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Review of the U.S. Army's Health Risk Assessments for Oral Exposure to Six Chemical-Warfare Agents delayed-onset subjunctional muscle damage. VX at concentrations of 10 picomolar has been shown to depress gabanergic transmission in the central nervous system (Rocha et al. 1998) and this could have profound implications for behavioral effects in laboratory animals and humans. Some organophosphate compounds cause a neurotoxic effect (organophosphate-induced delayed neuropathy, or OPIDN) that is not associated with ChE inhibition. However, OPIDN has not been observed in humans exposed to acutely toxic concentrations of VX (Munro et al. 1994). The subcommittee notes that additional human data, which were not included in ORNL's assessment, are available. Data summaries from human experimentation conducted in the 1950s and 1960s were evaluated by the NRC in a series of reports titled Possible Long-Term Health Effects of Short-Term Exposure to Chemical Agents (NRC 1982, 1984, 1985). The reports include an evaluation of health records of volunteer soldiers who were exposed intravenously or intramuscularly to chemical-warfare agents, as well as a follow-up morbidity study conducted by the NRC in 1985. The NRC found no long-term health effects from short-term exposure to any specific chemical-warfare agent, but there was some evidence of an increase in malignant neoplasms among men exposed to anti-ChE agents. Although these studies are not directly applicable to deriving RfDs, they add to the completeness of the data base on VX. Provided that appropriate assays were used, the subcommittee finds no reason at this time to alter the practice of using RBC-ChE or plasma-ChE inhibition as the critical toxicity end point and agrees with ORNL that such inhibition is the best available critical noncancer end point on which to base the calculation of the RfD for VX. APPROPRIATENESS OF UNCERTAINTY FACTORS Because the subcommittee recommends the use of the human study by Sim et al. (1964) as the basis for deriving the RfD for VX, it assigned values to the uncertainty factors and the modifying factor with respect to that study below. EXTRAPOLATION FROM ANIMAL TO HUMAN Because the Sim et al. (1964) study involved exposure to humans, the subcommittee assigned a factor of 1 to the uncertainty factor for extrapolation of data from animals to humans (UFA)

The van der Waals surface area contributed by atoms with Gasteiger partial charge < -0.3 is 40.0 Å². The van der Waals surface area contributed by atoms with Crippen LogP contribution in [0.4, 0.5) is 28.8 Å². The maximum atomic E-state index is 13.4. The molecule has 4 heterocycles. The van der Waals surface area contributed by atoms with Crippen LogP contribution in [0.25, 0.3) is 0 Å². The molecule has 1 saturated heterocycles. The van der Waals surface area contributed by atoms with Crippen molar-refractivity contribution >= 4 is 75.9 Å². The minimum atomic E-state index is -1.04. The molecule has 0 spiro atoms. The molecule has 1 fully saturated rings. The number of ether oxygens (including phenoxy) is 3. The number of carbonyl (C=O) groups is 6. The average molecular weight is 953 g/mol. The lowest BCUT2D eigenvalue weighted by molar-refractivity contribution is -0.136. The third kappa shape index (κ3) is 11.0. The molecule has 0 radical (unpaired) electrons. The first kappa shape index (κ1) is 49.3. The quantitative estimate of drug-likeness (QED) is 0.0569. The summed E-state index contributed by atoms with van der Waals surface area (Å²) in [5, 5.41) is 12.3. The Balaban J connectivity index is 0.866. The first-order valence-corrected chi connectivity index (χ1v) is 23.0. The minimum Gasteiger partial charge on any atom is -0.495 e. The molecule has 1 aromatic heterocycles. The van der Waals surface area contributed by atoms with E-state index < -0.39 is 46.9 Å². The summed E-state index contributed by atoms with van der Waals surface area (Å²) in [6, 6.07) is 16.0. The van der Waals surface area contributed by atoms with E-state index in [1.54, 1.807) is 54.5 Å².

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Review of the U.S. Army's Health Risk Assessments for Oral Exposure to Six Chemical-Warfare Agents PROTECTING SUSCEPTIBLE SUBPOPULATIONS The subcommittee believes that a factor of 10 should be assigned to the uncertainty factor for protecting susceptible subpopulations (UFH) because some individuals have a genetic polymorphism causing their serum-ChE activity to be abnormally low (Evans et al. 1952; Harris and Whittaker 1962). For homozygous individuals, the activity can be as low as 8–21% of the normal mean (Bonderman and Bonderman 1971). Genetic polymorphisms are also recognized for butyrylcholinesterase and paraoxonase, enzymes that might function in the sequestration and metabolism of organophosphate nerve agents (Loewenstein-Lichtenstein et al. 1995; Maekawa et al. 1997; Furlong et al. 1998). Individuals with those polymorphisms might be unusually susceptible to organophosphate anti-ChE compounds (Morgan 1989). EXTRAPOLATION FROM LOAEL TO NOAEL The subcommittee assigned a factor of 10 to the uncertainty factor for extrapolation from a LOAEL to a NOAEL (UFL) because the 60% inhibition of ChE observed with the LOAEL was near levels where physical signs of clinical toxicity might occur. The subcommittee notes that ChE inhibition is a biomarker of exposure rather than a toxic effect. Although it could be argued that a dose of VX that significantly induces ChE inhibition in the absence of toxic effects is indicative of a NOAEL rather than a LOAEL, the subcommittee believes that given the 60% ChE inhibition observed at the LOAEL, a factor of 10 is a prudent choice for UFL. EXTRAPOLATION FROM SUBCHRONIC TO CHRONIC EXPOSURES The subcommittee notes that in the derivation of RfDs for other organophosphate compounds, EPA (1989, 1992) used NOAELs for ChE inhibition that were based on subchronic data without adjustment for chronic exposures, because ChE inhibition is unlikely to change over time. Hence, a factor of 1 was used for the uncertainty factor for extrapolation from subchronic to chronic exposures (UFS). For example, studies with VX indicate that maximal ChE inhibition occurs after 30–60 days of exposure and then levels off and sometimes shows signs of recovery